More serving Australian police officers are dying by suicide than they did two decades ago.
Some 103 officers took their own lives between 2000 and 2020 with the rate of suicide more than doubling during that period, according to a WA Police Union report released on Monday.
Eighty-three per cent of those who died were male, with an average age of 44 years.
Almost two thirds of those serving officers were ranked sergeant or senior constable (63.8 per cent).
More officers are being exposed to traumatic events now than they did 20 years ago which is contributing to the rising suicide rate, WA Police Union acting president Paul Gale said.
"The leading cause of death for police officers in Australia is no longer criminal gangs in the inner city but rather, the black dog," Mr Gale said in a statement.
"Police agencies in Australia must and can do better to address the scourge of suicide by police officers."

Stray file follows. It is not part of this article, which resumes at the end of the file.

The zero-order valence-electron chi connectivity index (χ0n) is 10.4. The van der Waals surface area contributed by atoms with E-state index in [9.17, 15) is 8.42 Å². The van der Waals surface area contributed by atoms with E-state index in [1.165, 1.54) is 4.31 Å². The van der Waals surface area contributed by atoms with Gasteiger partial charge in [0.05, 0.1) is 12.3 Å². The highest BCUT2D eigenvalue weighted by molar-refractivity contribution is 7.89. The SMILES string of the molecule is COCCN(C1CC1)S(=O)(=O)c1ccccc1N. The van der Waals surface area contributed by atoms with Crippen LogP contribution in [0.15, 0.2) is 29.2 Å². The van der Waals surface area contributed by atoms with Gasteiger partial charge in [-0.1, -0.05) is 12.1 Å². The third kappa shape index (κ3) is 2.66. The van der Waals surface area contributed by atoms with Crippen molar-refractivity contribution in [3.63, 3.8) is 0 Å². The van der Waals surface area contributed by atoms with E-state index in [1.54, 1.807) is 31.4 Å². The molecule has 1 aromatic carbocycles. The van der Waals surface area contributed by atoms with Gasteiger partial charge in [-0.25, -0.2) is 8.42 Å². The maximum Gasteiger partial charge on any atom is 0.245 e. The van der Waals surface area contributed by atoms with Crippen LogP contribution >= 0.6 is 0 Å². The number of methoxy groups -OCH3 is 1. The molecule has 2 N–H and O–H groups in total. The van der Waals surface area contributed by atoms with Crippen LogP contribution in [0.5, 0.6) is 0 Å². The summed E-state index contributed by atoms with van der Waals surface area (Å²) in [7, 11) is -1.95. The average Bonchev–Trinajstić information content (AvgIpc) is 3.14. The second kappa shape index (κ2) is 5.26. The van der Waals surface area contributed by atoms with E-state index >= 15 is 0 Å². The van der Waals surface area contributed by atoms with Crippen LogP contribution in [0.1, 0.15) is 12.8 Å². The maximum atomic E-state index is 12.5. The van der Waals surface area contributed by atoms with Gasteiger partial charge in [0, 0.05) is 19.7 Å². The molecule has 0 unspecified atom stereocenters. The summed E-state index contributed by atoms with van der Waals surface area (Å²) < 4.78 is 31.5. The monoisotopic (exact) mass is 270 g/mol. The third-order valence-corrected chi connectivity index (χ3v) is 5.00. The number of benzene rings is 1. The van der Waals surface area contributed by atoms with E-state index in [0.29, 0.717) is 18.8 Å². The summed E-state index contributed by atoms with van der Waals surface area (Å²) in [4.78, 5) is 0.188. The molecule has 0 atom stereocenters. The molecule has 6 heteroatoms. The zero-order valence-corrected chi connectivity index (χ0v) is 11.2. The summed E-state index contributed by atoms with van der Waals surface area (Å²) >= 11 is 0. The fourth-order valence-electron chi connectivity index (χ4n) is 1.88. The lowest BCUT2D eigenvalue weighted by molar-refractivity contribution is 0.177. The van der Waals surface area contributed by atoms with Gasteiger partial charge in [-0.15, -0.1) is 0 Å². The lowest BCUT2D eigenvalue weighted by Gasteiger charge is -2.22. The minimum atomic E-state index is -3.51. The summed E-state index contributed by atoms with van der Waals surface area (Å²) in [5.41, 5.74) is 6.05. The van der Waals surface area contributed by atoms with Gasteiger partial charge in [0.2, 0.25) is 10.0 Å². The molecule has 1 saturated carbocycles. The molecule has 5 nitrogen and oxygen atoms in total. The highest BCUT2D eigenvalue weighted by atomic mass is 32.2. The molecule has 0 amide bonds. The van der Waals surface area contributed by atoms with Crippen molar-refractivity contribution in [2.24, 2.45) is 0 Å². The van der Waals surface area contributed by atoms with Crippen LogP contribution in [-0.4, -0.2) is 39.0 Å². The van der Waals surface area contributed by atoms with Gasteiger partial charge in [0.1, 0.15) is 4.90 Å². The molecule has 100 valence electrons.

WA police recruits do not receive any mental health training as part of their 28-week program at the Police Academy, Mr Gale said.
"That needs to change," he said. "Stress and trauma can arise on day one of the job, so it's vitally important that police officers are prepared to deal with those challenges."
The union is also pushing for a ban on officers being contacted outside of work unless it's an emergency.
"Something as simple as respecting the personal boundaries of police officers will go a long way to ensure that they are well rested and recharged before duty," Mr Gale said.
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